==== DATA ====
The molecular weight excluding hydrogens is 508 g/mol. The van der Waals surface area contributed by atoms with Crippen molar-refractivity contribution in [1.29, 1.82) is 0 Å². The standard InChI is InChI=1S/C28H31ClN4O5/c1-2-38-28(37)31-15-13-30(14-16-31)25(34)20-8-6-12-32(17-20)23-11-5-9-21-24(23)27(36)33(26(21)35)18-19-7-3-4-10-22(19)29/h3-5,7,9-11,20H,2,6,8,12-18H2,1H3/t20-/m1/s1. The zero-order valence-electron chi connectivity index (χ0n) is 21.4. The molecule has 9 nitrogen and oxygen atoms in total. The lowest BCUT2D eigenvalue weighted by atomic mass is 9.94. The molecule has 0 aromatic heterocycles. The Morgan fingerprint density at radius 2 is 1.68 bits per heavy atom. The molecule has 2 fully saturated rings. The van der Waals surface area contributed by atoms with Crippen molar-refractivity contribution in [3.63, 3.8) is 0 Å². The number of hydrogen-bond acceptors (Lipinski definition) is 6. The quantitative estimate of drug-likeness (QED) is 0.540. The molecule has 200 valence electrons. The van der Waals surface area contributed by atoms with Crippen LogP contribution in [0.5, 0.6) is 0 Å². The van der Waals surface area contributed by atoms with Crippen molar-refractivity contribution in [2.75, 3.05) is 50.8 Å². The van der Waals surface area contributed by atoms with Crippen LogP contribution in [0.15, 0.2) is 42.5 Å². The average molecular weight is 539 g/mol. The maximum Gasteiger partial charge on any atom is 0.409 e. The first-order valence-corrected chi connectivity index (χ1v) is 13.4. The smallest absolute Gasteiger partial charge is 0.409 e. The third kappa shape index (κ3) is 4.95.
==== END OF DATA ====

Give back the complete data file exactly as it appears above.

The molecular weight excluding hydrogens is 508 g/mol. The van der Waals surface area contributed by atoms with Crippen molar-refractivity contribution in [1.29, 1.82) is 0 Å². The standard InChI is InChI=1S/C28H31ClN4O5/c1-2-38-28(37)31-15-13-30(14-16-31)25(34)20-8-6-12-32(17-20)23-11-5-9-21-24(23)27(36)33(26(21)35)18-19-7-3-4-10-22(19)29/h3-5,7,9-11,20H,2,6,8,12-18H2,1H3/t20-/m1/s1. The zero-order valence-electron chi connectivity index (χ0n) is 21.4. The molecule has 9 nitrogen and oxygen atoms in total. The lowest BCUT2D eigenvalue weighted by atomic mass is 9.94. The molecule has 0 aromatic heterocycles. The Morgan fingerprint density at radius 2 is 1.68 bits per heavy atom. The molecule has 2 fully saturated rings. The van der Waals surface area contributed by atoms with Crippen molar-refractivity contribution in [3.63, 3.8) is 0 Å². The number of hydrogen-bond acceptors (Lipinski definition) is 6. The quantitative estimate of drug-likeness (QED) is 0.540. The molecule has 200 valence electrons. The van der Waals surface area contributed by atoms with Crippen LogP contribution in [0.5, 0.6) is 0 Å². The van der Waals surface area contributed by atoms with Crippen molar-refractivity contribution in [2.75, 3.05) is 50.8 Å². The van der Waals surface area contributed by atoms with Crippen LogP contribution in [0.15, 0.2) is 42.5 Å². The average molecular weight is 539 g/mol. The maximum Gasteiger partial charge on any atom is 0.409 e. The first-order valence-corrected chi connectivity index (χ1v) is 13.4. The smallest absolute Gasteiger partial charge is 0.409 e. The third kappa shape index (κ3) is 4.95.